Moving To Venice – Important Things To Know

Venice, one of Italy’s most iconic cities, has a truly unique heritage of culture, art and cuisine; all of which attracts more than 35 million tourists and visitors each year.

Located in North-Eastern Italy, Venice is the capital of the Veneto region and floats on more than 100 islands that are created by more than 150 canals that crisscross the city. Situated in a natural lagoon that lies between the Rivers Piave and Po, Venice is connected by almost 400 bridges which allow its residents to get from island to island within the city.

Venice is a romantic city with its own architectural style that has long been one of Europe’s most important cities of culture. The city has an ‘old world’ feel and with one of the main forms of public transport being the famous gondolas, Expats who relocate to Venice never tire of the enchanting fairy tale atmosphere.

However, there’s a lot that you should know before you decide to move to Venice. Having a good understanding of life in the city will help you settle in much more quickly and allow you to make the most of the opportunities that await you in Venice.

Venice – A Brief Overview For Expats.

Venice has a resident population of around 250,000 people, with just over 50,000 living in the historic center; although the city still maintains a nice, friendly atmosphere which can often feel more like a village than a city! There’s a strong Expat community in Venice with a lot of Americans and Western Europeans making it their new home.

Venice is divided into 6 main districts which are split in two by the Canal Grande, with 3 districts on each side of the central canal. The 6 districts of Venice are called: Cannagegio, San Marco, Castello, Santa Croce, San Polo and Dorsoduro.

During the heyday of the Republic of Venice, each district chose one ‘ducal counselor’ to help the Doge of Venice, who was the head of the city-state, to make important political decisions. Traditionally, there was a lot of rivalry between the various districts of Venice although in the modern world this only remains in a very light hearted manner.

Getting Around Venice.

Venice is an easy city to walk around. In fact, private cars are banned within Venice’s historic center where there are no modern roads to drive on! Instead, there are only footpaths and canals to help you get around. This means that if you own a car you’ll have to arrange to leave it parked outside the city limits during your time there.

The main way to get around the city is therefore either on foot or along the canals in a gondola or boat. This gives Venice a really special feeling in the modern world since there is very little pollution and no noise from city traffic.

You can also travel around the city by bike, a popular option with the locals, as well as catch municipal buses and taxis in the more suburban parts of the city.

The Main Transport Options In Venice.

There are several ways to get around in Venice:

  • Water Taxi: These are quite expensive but are a great way to get around quickly.
  • Gondola: These traditional symbols of Venice are popular with tourists but are still used by locals and Expats on occasion.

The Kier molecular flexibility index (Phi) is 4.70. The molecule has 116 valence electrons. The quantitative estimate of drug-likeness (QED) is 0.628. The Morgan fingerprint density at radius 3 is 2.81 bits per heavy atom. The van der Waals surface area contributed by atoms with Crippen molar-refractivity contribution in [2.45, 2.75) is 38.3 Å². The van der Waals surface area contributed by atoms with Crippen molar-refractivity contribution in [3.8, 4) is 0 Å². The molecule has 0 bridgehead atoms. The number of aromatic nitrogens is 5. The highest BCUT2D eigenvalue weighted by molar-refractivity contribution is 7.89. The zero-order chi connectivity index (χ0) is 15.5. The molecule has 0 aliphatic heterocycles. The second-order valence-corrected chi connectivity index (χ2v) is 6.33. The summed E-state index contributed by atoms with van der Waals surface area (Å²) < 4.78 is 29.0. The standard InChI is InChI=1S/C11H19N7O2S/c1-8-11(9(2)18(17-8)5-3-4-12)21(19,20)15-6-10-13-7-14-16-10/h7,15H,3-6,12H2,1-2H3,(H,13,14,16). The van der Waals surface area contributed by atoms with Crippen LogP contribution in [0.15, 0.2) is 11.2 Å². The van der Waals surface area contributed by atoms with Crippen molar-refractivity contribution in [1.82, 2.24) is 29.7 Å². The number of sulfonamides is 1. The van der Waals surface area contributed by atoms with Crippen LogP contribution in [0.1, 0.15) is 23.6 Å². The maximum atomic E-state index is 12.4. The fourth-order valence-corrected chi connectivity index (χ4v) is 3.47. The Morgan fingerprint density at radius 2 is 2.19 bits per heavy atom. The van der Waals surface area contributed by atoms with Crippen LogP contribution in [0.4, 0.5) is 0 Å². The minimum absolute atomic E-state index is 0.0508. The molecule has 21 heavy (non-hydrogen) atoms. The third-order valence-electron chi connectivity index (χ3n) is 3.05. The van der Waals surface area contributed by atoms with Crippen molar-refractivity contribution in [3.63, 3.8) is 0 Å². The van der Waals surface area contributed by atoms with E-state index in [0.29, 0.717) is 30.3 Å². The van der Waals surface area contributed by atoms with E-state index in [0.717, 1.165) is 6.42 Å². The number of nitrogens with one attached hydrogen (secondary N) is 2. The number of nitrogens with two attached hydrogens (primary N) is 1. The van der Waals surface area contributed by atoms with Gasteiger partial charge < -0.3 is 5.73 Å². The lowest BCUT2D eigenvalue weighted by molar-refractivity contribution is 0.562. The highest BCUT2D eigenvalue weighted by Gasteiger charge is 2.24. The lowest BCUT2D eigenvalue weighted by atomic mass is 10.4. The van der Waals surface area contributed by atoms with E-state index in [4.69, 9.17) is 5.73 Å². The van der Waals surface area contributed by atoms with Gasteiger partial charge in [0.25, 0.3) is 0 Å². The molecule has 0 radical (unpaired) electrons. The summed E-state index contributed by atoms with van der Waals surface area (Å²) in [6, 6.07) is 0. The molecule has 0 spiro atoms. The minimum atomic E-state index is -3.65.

• Traghetti: The word ‘Traghetti’ literally means ‘ferry’. These are basically large gondolas which are used by locals and tourists. Due to their larger carrying capacity the Traghetti are relatively inexpensive.
  • Bus: Publicly managed bus services are available for parts of the city outside of the historic center.
  • Alilaguna: The Alilaguna company runs ferry routes throughout Venice as well as to the Marco Polo Airport.
  • Water Bus: These modern boats are frequently used by locals to get around the city.

Where Should You Live In Venice?

Each neighborhood in Venice is unique with its own pros and cons. If you can, before you move to the city, you should try to visit Venice first so you can get a personal feel for the place. This will help you to narrow down your search for an apartment or property to live in.

In short, if you’re looking for a tranquil life in Venice then neighborhoods such as Dorsoduro or Santa Croce might be the best options for you. Alternatively, if you want to live amongst the bustle of Venice then neighborhoods such as San Marco and San Polo would be a better choice for your relocation.

Cannaregio.

As the original location for the famous Shakespeare play ‘The Merchant of Venice’, Cannaregio is steeped in history and is the site of the iconic Rialto Bridge. Cannaregio is primarily a residential district and has a great selection of properties including top of the range luxury apartments as well as much more modest accommodation which is quite reasonably priced.

Castello.

This is one of Venice’s quieter neighborhoods although it is home to a remarkable number of restaurants, cafes, coffee shops and family run boutique stores. This is an ideal district for Expats who are looking to have an authentic Venetian lifestyle. The neighborhood has the widest street in Venice, the Via Garibaldi, where you’ll find some of Venice’s favorite restaurants and coffee shops.

Dorsoduro.

This is Venice’s most artistic and Bohemian neighborhood where you’ll find street artists and musicians as well as some of the city’s top museums, including the Accademia Museum where you can see much of the artwork that was commissioned by Venice’s wealthy elites throughout the centuries.

San Marco.

As Venice’s most centrally located district, San Marco contains many of the city’s most famous attractions including St Mark’s Basilica and St Mark’s Square. This is a very touristy district and during the summer months it can be completely swamped! Property prices in San Marco are fairly high and it’s probably not the best place to relocate to for long term Expats.

That’s not to say you can’t visit the district during your time in Venice but living there can be a bit of a headache during the tourist high season.

San Polo.